By Adam Dick
Beware the United States Census Bureau. While it may seem innocuous, this government agency, which asks Americans questions and publishes demographic statistics, can quickly be turned into an instrument for mass rights abuse.
James Bovard warns in his Monday USA Today column that, should the US government pursue a “mass roundup of unpopular minorities,” the Census Bureau will likely “serve up the names and addresses on a silver platter.” After all, that is just what Bovard explains the bureau did in the 1940s to aid the US military in rounding up Japanese Americans for internment camps.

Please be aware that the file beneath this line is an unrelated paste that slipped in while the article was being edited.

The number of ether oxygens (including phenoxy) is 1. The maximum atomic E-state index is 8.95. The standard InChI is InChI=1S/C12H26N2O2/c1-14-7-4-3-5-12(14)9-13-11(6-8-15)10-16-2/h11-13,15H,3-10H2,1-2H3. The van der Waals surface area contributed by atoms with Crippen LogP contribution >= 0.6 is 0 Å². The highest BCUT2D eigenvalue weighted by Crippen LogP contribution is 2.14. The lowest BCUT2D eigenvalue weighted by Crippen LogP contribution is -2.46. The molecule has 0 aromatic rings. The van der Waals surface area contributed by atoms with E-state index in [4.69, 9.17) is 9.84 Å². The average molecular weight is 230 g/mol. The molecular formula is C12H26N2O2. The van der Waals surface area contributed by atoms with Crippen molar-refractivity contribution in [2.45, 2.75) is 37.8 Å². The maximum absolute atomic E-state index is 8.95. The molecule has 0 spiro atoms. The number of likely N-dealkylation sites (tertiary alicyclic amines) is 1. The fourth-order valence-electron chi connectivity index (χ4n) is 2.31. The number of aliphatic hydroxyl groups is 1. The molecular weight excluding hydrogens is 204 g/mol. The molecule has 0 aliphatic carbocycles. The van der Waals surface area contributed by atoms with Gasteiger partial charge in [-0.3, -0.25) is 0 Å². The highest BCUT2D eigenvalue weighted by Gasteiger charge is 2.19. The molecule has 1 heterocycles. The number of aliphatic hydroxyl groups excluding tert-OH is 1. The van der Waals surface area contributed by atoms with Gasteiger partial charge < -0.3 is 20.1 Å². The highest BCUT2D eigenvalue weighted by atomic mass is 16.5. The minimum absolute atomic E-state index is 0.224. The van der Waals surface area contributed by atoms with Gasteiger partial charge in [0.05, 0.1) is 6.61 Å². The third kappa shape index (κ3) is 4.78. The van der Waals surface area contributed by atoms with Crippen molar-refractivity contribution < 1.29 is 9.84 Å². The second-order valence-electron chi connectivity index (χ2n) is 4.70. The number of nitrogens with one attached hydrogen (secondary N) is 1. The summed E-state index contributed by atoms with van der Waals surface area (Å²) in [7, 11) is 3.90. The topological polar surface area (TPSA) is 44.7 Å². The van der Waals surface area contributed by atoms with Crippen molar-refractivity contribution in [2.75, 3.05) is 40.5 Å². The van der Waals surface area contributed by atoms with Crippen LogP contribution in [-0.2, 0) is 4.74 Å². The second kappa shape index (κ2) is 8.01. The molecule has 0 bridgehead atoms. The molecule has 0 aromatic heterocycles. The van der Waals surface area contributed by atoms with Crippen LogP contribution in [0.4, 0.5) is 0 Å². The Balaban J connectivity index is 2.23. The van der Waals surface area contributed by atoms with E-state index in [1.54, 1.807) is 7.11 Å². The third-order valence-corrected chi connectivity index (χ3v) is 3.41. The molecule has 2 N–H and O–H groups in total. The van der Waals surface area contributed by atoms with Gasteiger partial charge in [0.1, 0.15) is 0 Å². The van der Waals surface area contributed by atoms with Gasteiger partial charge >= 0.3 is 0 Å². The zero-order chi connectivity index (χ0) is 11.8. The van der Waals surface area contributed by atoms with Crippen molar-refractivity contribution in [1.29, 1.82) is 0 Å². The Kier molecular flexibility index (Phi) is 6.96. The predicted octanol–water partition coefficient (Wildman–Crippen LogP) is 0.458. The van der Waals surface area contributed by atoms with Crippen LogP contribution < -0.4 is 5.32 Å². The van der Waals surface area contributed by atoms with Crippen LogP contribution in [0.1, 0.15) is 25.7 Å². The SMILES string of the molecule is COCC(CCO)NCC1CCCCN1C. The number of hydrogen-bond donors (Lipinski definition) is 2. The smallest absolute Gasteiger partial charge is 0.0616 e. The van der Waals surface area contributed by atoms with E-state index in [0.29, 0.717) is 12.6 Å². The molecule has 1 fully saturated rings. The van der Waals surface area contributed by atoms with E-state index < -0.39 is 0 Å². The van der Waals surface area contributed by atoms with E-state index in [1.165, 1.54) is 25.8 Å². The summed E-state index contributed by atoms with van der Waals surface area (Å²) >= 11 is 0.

And the information the Census Bureau retains about Americans goes far beyond the number and races of people who live in each home. In addition to the once-each-ten-years regular census survey, Bovard notes that the Census Bureau mails the American Community Survey, a much longer “tsunami of questions,” to more than three million households each year. Don’t answer the questions and you can be fined thousands of dollars.
Read Bovard’s column here.
On July 7, 2004, Ron Paul Institute Chairman and Founder Ron Paul, who was then a member of the US House of Representatives, called the American Community Survey “way too much of Big Brother” in a House floor speech. Paul presented his speech during debate on his amendment that would eliminate funding for the intrusive questionnaire. You may read Paul’s speech, from the Congressional Record, here: